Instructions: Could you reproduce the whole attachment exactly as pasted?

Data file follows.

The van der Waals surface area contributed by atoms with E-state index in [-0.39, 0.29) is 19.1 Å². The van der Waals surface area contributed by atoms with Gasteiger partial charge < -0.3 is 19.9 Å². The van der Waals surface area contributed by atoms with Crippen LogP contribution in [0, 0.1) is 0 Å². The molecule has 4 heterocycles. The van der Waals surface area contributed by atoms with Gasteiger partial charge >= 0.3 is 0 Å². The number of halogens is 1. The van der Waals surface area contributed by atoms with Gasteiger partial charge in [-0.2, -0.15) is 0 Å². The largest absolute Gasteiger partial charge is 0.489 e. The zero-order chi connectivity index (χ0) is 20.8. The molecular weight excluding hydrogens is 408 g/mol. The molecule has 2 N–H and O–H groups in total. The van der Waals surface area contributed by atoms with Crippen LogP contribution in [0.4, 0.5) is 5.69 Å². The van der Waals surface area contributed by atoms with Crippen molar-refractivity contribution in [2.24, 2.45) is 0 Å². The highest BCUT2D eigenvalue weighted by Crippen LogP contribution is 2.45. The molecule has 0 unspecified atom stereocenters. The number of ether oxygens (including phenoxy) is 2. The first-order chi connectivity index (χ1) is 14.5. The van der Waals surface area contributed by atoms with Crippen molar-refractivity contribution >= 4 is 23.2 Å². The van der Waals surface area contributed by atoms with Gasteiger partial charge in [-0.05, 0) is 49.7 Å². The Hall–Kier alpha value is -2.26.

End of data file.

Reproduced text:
The van der Waals surface area contributed by atoms with E-state index in [-0.39, 0.29) is 19.1 Å². The van der Waals surface area contributed by atoms with Gasteiger partial charge < -0.3 is 19.9 Å². The van der Waals surface area contributed by atoms with Crippen LogP contribution in [0, 0.1) is 0 Å². The molecule has 4 heterocycles. The van der Waals surface area contributed by atoms with Gasteiger partial charge >= 0.3 is 0 Å². The number of halogens is 1. The van der Waals surface area contributed by atoms with Gasteiger partial charge in [-0.2, -0.15) is 0 Å². The largest absolute Gasteiger partial charge is 0.489 e. The zero-order chi connectivity index (χ0) is 20.8. The molecular weight excluding hydrogens is 408 g/mol. The molecule has 2 N–H and O–H groups in total. The van der Waals surface area contributed by atoms with Crippen LogP contribution in [0.4, 0.5) is 5.69 Å². The van der Waals surface area contributed by atoms with Crippen molar-refractivity contribution in [2.24, 2.45) is 0 Å². The highest BCUT2D eigenvalue weighted by Crippen LogP contribution is 2.45. The molecule has 0 unspecified atom stereocenters. The number of ether oxygens (including phenoxy) is 2. The first-order chi connectivity index (χ1) is 14.5. The van der Waals surface area contributed by atoms with Crippen molar-refractivity contribution >= 4 is 23.2 Å². The van der Waals surface area contributed by atoms with Gasteiger partial charge in [-0.05, 0) is 49.7 Å². The Hall–Kier alpha value is -2.26.